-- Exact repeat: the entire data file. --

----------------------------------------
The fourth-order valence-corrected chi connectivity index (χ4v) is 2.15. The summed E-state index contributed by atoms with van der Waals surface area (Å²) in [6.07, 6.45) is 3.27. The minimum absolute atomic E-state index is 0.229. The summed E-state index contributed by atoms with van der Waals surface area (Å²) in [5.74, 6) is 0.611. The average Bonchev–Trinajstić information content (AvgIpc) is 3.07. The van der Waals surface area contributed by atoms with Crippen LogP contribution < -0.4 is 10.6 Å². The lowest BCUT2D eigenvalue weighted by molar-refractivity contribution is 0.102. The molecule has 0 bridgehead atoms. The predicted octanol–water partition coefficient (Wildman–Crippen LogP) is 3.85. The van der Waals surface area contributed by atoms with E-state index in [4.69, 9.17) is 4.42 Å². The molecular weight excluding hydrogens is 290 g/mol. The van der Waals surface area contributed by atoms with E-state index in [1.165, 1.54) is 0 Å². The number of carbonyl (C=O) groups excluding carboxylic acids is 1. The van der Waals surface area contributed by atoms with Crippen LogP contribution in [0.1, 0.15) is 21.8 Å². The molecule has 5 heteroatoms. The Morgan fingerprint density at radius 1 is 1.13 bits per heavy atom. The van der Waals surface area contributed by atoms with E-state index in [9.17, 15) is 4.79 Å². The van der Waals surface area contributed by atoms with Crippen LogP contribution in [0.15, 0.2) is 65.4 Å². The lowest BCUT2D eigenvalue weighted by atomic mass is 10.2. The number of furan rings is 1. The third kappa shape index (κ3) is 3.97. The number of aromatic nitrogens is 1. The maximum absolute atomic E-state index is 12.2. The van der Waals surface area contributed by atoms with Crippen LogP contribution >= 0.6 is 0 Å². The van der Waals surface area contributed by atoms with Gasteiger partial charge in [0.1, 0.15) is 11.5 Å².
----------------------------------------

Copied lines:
The fourth-order valence-corrected chi connectivity index (χ4v) is 2.15. The summed E-state index contributed by atoms with van der Waals surface area (Å²) in [6.07, 6.45) is 3.27. The minimum absolute atomic E-state index is 0.229. The summed E-state index contributed by atoms with van der Waals surface area (Å²) in [5.74, 6) is 0.611. The average Bonchev–Trinajstić information content (AvgIpc) is 3.07. The van der Waals surface area contributed by atoms with Crippen LogP contribution < -0.4 is 10.6 Å². The lowest BCUT2D eigenvalue weighted by molar-refractivity contribution is 0.102. The molecule has 0 bridgehead atoms. The predicted octanol–water partition coefficient (Wildman–Crippen LogP) is 3.85. The van der Waals surface area contributed by atoms with E-state index in [4.69, 9.17) is 4.42 Å². The molecular weight excluding hydrogens is 290 g/mol. The van der Waals surface area contributed by atoms with E-state index in [1.165, 1.54) is 0 Å². The number of carbonyl (C=O) groups excluding carboxylic acids is 1. The van der Waals surface area contributed by atoms with Crippen LogP contribution in [0.1, 0.15) is 21.8 Å². The molecule has 5 heteroatoms. The Morgan fingerprint density at radius 1 is 1.13 bits per heavy atom. The van der Waals surface area contributed by atoms with E-state index in [9.17, 15) is 4.79 Å². The van der Waals surface area contributed by atoms with Crippen LogP contribution in [0.15, 0.2) is 65.4 Å². The lowest BCUT2D eigenvalue weighted by atomic mass is 10.2. The number of furan rings is 1. The third kappa shape index (κ3) is 3.97. The number of aromatic nitrogens is 1. The maximum absolute atomic E-state index is 12.2. The van der Waals surface area contributed by atoms with Crippen LogP contribution >= 0.6 is 0 Å². The van der Waals surface area contributed by atoms with Gasteiger partial charge in [0.1, 0.15) is 11.5 Å².